I am 80 years old and survived a back-alley abortion when I was in high school, more than 60 years ago—some 14 years before Roe v. Wade. I have never regretted the decision, but the shame created by the horrific circumstances became embedded in my very being. I’m sharing this story so that people will know what’s in store for desperate pregnant women and little girls if we go back to the misogynistic and dangerous medieval period of the twentieth century before the protection of Roe. Many women my age have never told anyone about their abortions because it is so painfully personal.
When I was in high school in Louisville, Kentucky, in 1959, I realized I was pregnant. I didn’t know how many months, but I did know that I was going to end this pregnancy no matter what. I knew that abortion was illegal. I don’t think I allowed myself to think about the fact that I was risking my life because I didn’t care. I was desperate. I would not tell my parents. My mother was helplessly depressed because my father, a doctor, had left our family to live with his mistress, and I knew he wouldn’t be helpful. He would just be angry.
The guy I had a sexual relationship with was several years older and was used to skirting the law. After many weeks of delay, he found a doctor in Indiana who performed illegal abortions. I skipped school, and we drove to his office; however, the doctor turned me away after a quick exam because he said “I was too far gone,” and that was that. (I didn’t know how many weeks—I didn’t care.) We then drove to Lexington, Kentucky, where we met someone at a popular college beer hangout, and he connected us to someone who would do the abortion for $200. Fortunately, I had the money. That evening, after dark, the boyfriend (for lack of a better word) drove me to an alley where I got out, climbed the steps to the back door of an apartment, while he waited in the car parked in the alley.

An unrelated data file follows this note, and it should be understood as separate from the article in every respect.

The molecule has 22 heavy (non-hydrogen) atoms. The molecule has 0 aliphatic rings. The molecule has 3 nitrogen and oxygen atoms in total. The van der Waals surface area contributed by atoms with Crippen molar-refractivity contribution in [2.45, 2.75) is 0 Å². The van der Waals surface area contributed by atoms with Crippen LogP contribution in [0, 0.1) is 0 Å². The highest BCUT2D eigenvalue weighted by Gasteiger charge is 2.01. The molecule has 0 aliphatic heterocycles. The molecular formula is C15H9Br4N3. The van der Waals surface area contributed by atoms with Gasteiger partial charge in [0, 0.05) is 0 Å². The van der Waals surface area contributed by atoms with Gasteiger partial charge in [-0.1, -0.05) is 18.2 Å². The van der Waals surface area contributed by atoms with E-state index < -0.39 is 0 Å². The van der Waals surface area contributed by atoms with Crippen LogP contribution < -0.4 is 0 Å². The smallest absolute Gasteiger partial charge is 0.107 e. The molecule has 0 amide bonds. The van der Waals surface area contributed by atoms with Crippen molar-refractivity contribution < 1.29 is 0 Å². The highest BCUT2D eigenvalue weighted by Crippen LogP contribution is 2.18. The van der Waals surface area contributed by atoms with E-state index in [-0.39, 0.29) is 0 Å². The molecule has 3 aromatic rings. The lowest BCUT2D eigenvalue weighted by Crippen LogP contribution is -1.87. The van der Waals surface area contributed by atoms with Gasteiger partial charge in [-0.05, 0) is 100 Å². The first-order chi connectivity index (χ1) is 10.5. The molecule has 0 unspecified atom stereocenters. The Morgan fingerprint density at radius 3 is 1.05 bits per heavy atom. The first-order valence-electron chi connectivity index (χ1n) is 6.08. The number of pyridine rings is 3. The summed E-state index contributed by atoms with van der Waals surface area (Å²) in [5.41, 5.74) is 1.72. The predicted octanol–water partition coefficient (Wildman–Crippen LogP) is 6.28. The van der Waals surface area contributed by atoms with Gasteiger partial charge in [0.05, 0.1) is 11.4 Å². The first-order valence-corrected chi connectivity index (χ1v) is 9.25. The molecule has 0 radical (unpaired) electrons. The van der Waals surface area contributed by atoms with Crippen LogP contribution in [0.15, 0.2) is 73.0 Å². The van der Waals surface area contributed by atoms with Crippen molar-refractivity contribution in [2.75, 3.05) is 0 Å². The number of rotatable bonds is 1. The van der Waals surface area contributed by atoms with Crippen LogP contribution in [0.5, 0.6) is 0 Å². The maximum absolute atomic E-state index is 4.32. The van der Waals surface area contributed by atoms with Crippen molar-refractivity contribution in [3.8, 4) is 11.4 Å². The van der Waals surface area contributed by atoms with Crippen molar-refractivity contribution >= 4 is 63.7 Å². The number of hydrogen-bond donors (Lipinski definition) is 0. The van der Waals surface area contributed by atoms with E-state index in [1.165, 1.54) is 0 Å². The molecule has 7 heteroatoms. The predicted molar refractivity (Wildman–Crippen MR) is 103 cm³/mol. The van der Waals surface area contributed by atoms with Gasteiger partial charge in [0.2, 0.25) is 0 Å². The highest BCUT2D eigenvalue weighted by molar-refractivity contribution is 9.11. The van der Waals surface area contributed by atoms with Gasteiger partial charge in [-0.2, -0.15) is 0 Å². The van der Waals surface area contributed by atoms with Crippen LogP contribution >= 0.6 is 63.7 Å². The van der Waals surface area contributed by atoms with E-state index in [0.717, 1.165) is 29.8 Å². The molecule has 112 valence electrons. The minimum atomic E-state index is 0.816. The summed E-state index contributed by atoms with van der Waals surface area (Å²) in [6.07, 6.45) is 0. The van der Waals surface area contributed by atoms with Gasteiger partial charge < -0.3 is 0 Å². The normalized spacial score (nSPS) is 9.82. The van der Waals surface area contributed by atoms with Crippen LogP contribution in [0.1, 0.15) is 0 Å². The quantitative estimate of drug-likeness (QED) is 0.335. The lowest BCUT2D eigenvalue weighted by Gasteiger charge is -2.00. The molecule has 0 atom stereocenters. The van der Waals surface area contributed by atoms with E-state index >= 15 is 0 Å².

A woman met me at the door, took me into a bedroom, had me lie on the bed, and did the procedure—I had no idea what she was doing, but it was not painful. The pain came later. I remember seeing a crucifix on her bedroom wall and thinking how ironic that was. I was told to go to a motel room and wait it out, where I was to abort. The woman told me that when the pain came, I was to sit on the edge of the bathtub to expel the fetus. The guy and I checked into a motel room where we waited. I don’t remember if I aborted that evening or morning, and I didn’t look at the fetus. The guy wrapped the fetus in newspaper and dumped it in the trash bin outside. It was a horrifying experience. I had no one to comfort or advise me.
Fortunately, the instruments must have been sterile because I did not get an infection. (I later learned that my older brother, during that same year, had taken a girl to the emergency room because she was hemorrhaging from a botched abortion.)
I missed a day or two of school and was called to the Dean of Girls’ office because I had an unexcused absence. I don’t recall what I said; I just remember how ridiculous it was to be admonished for an unexcused absence. And that same week, I was sitting in class and someone pointed out that my blouse was wet at my breasts. Evidently, my pregnancy was advanced enough that my body was creating colostrum, which I knew nothing about (it’s the first milk your body produces during pregnancy). I ran out of class to the restroom and tried stuffing my bra with toilet paper. Then I had to return to class and act as if nothing had happened.